Ricardo – ¿Te consta?

Fer – Pues no me consta, pero estaría genial, ¿no?

Fer – I heard they’ll be giveaways at the concert.

Ricardo – Do you know for sure?

Fer – Well, no, not for sure, but it would be great, right?

6 ¿Neta? / ¿Es neta? – For real?

‘Neta’ actually means ‘pure’ or ‘clean’, but in Mexico it’s a VERY common way of referring to the ‘truth’.

Uriel – ¡Conseguí los boletos de avión a Cancún a mitad de precio!

Caro – ¿Es neta? ¡A toda madre*, wey!

Uriel – I got the plane tickets to Cancun at half price!

Caro – For real? That’s awesome, dude!

*Erika’s top tip – a toda madre is Mexican slang for ‘great‘ or ‘awesome‘.

7 ¿A poco? – For real?

In Mexico ‘¿a poco?’ is yet another way to say ‘really?’ or ‘for real?’.

Conversely, ‘¿a poco no?’ is used to ask the person you’re speaking to if they agree with whatever it is you’re telling them.

Mina – ¡Este es el mejor pie de limón que he probado en la vida!

Nico – ¿A poco?

Mina – ¡Pruébalo! ¿A poco no?

Mina – This is the best lemon pie I’ve ever tasted!

Nico – Really?

Mine – Try it! Am I right?

8 ¿Estás seguro? / ¿Seguro? – Are you sure?

‘Seguro’ translates as ‘sure’ in English, so ‘¿estás seguro?’ (or the feminine ‘¿estás segura?’) means ‘are you sure?’.

Hugo – ¡Acabo de ver un OVNI!

Pam – ¿Estás seguro de que no era un avión?

Hugo – I just saw a UFO!

Pam – Are you sure it wasn’t a plane?

9 ¡Me estás tomando el pelo! – You’re kidding me!

This literally means ‘you’re grabbing me by the hair!’, but people who use this expression aren’t actually having their hair pulled … it’s just a fun way of saying ‘you’re kidding me!’.

Mónica – ¡Ganaste el concurso de literatura!

Alicia – ¡Me estás tomando el pelo!

Mónica – ¡No! Tu nombre salió publicado esta mañana.

Monica – You won the literature contest!

Alicia – You’re kidding me!

Monica – Nope! Your name was announced this morning.

10 ¡Me estás choteando! – You’re kidding me!

In many Latin American countries, such as Mexico, Cuba, and Costa Rica, ‘chotear’ means ‘to joke’ or ‘to prank’.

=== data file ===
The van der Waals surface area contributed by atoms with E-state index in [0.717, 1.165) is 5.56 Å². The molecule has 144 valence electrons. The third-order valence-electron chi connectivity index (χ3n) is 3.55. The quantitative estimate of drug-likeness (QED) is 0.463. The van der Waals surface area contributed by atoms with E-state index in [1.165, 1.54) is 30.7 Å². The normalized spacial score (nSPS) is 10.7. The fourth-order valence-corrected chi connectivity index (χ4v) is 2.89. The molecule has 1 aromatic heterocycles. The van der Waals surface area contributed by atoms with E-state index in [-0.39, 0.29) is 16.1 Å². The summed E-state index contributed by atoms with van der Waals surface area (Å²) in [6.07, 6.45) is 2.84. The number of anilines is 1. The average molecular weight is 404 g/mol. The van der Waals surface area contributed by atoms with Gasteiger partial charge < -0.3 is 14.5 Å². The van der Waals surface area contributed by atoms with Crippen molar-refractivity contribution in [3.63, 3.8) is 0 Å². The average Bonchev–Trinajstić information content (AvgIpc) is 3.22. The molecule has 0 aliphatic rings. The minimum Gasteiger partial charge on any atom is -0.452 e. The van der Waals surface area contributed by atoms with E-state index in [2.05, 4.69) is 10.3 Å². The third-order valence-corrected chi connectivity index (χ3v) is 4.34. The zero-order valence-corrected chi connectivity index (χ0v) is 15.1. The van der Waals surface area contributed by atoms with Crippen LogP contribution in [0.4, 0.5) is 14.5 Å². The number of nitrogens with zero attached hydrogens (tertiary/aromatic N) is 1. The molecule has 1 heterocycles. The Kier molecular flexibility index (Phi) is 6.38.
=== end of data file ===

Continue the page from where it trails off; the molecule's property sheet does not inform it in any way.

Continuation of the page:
The expression ‘¡me estás choteando!’ therefore means ‘you’re kidding me!’.

Fabio – ¡Me estás choteando!

Diego – No, te juro que me voy de mochilero por Sudamérica el próximo año.

Fabio – You’re kidding me!

Diego – No, I swear I’m gonna backpack around South America next year.

11 ¿Es choro? – You’re joking?

‘Choro’ might have several different meanings depending on the country you’re in, but in Mexico it refers to someone who exaggerates or lies, OR to a hyperbole, an elaborate tale, or a downright lie.

Asking ‘¿es choro?’ could be likened to the English ‘you’re joking?’.

¿Chocaste el auto? ¿Es choro, cierto? Dime que es puro choro.

You crashed the car? You’re joking, right? Tell me it’s a joke.

12 ¡No seas choro! – You’re kidding me!

Finally, ‘¡no seas choro!’ is used in a similar way to ‘es choro’.

It means something along the lines of ‘don’t lie’ / ‘you’re kidding me’.

¿Se besaron? ¡No seas choro!

Did you kiss? You’re kidding me!

Final thoughts

And there you have it! A pretty darn thorough list of ways to say ‘are you serious?’ or ‘seriously?’. Hopefully you’ll try a couple of them out next time you practice the language!

Oh, and if you’re serious about your Spanish vocab, then make sure to check out our list of all the different ways to reply to ‘dónde estás (or ‘where are you’)!

¡Hasta pronto!

Rupert's lived in Mexico for nearly a decade and has been working as a Spanish teacher for even longer (over 10 years now, wow!). He specializes in simple (yet effective) explanations and is a veritable grammar-whizz.

And some cheeky vids ...

What ya looking for?